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Old 11th July 2012, 09:28 AM   #31
qusp is offline qusp  Australia
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how do the latest high performance micas and thin film caps compare vs c0g marce? was there any talk of them? they would seem to be more linear again vs F/S, but as yet the thin film types are not available in large enough values, topping out around 20pf, where the same caps start being mica. have you started playing with embedded thin film types fabricated right into the PCB.

@barrows: I would actually be more likely to use a larger cap or none at all with the Crystek for this reason, or at the least not adding more than is on the PCB already, unless you have access to a scope it would be pretty easy to cause resonance with the internal decoupling. follow the app note I guess, but something to be aware of.

i'm very interested to play with the new DSPLL types, like the Si570 from silicon labs, hopefully Ian becomes motivated in that direction again soon. finding suitably fast 22.1x and 24x parts for sync mode with 8xOSF enabled on es901X is not easy, with NDK being oretty much the only suitable set frequency model you can buy in singles.
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Old 11th July 2012, 12:16 PM   #32
marce is online now marce  United Kingdom
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For decouplingit is the size of the cap that is critical, as soon as the peak in the frequency Vs ipedance curve is passed, the cap becomes inductive and stores energy, not what we want. It is not so much actual capacitor value, but reducing inductance to the smallest possible value, and that means small packages and short leads.
I have done embedded components, actual 0201s in the PCB and planar capacitance using very very thin dielectrics (the problem of doing this is the signal propagation goes down because of Er so everything has to be nearerto cater for this, no free ride with high speed). I have also done 0201s between the pins of BGA components on the same side of the board, so you place the caps first then the BGA's. This combined with your top two layers as power and ground gives the lowest loop area and thus the lowest inductance , with micro vias you have only 0.1-0.05mm of travel for the loop, whereas a standard 1.6mm board with central power and ground has 0.8mm X2 loop area approx to travel through the board.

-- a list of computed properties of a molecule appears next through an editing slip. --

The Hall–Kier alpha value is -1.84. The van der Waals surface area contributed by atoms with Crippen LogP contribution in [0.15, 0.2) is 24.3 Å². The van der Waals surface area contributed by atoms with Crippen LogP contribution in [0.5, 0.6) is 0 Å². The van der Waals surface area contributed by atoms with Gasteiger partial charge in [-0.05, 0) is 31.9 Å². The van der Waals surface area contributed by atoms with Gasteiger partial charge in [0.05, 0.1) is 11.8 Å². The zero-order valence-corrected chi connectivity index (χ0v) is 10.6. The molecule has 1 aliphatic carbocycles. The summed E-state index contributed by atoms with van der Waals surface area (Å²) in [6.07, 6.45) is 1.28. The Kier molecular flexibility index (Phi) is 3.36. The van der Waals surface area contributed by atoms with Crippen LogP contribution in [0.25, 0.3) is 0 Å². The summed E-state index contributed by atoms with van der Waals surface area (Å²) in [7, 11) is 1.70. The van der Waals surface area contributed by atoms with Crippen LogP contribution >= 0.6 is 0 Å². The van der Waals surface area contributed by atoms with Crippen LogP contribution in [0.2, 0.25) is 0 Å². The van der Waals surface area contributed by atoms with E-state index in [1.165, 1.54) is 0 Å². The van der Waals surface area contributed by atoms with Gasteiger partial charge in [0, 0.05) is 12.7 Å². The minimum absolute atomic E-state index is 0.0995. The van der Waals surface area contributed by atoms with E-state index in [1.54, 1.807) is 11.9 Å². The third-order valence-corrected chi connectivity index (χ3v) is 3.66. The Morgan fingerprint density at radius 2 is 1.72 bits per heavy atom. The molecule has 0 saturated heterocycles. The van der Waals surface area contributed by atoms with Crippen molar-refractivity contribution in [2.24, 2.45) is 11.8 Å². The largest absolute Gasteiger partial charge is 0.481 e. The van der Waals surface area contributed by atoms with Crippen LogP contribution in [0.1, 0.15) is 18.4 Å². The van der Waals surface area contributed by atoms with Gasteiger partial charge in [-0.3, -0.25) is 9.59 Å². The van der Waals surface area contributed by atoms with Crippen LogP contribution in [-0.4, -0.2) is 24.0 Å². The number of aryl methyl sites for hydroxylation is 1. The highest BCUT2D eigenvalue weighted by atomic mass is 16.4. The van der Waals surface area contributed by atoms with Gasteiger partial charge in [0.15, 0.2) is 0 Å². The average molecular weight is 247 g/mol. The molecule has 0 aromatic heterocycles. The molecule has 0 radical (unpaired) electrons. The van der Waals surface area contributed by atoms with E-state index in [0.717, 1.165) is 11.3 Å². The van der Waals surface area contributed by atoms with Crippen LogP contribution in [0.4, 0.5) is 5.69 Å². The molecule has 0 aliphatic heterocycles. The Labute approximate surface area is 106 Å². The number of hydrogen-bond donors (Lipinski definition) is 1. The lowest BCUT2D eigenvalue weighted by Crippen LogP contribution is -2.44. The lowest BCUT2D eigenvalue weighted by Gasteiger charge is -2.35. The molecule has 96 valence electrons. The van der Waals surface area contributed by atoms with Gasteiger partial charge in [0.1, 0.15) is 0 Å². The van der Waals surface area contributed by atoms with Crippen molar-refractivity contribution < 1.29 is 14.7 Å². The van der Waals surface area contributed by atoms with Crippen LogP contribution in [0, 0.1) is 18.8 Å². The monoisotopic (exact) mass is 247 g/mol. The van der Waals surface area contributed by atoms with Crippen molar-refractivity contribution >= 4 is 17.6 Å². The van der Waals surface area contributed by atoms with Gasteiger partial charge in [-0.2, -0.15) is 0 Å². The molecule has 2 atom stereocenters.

At the moment this is only a minority of boards where we do these sort of things, and usually where pockets are deep and reliability is paramount, probably over the top for audio, but when I get some spare time!!! I would like to do the ultimate DAC layout using all the tools I have at my disposal, just as a fun exercise. At the moment though I seem to always on site, spent 7 of the last 10 weeks away from home (but I do get to design boards for some pretty impressive kit.
Due to their small size almost all decoupling on comercial designs is performed by X8R, X7R - X5S multi layer caps, the better kit uses X7R's and above, throw away commercial products will use the lower dialectrics for cost. MLCC's X7Rs are the best choice for local decoupling, and with uF values becoming available are starting to replace elecs for the locla bulk caps (1-10uF), plus SMD electrolitics dont survive ballistic shock tests or extreme acceleration tests (150G +).

Last edited by marce; 11th July 2012 at 12:22 PM.
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Old 11th July 2012, 03:57 PM   #33
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"@barrows: I would actually be more likely to use a larger cap or none at all with the Crystek for this reason, or at the least not adding more than is on the PCB already, unless you have access to a scope it would be pretty easy to cause resonance with the internal decoupling. follow the app note I guess, but something to be aware of."

I am going to try and have a look at Crystek app notes if they have any. I am dealing with a commercial product, so there is only so much I can do, but adding/changing a single decoupling ceramic at the pin of the oscillator is pretty easy.

marce, hope that you have time to produce a DAC board design sometime, it sounds like you have the skills to really get it right!
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Old 11th July 2012, 04:08 PM   #34
marce is online now marce  United Kingdom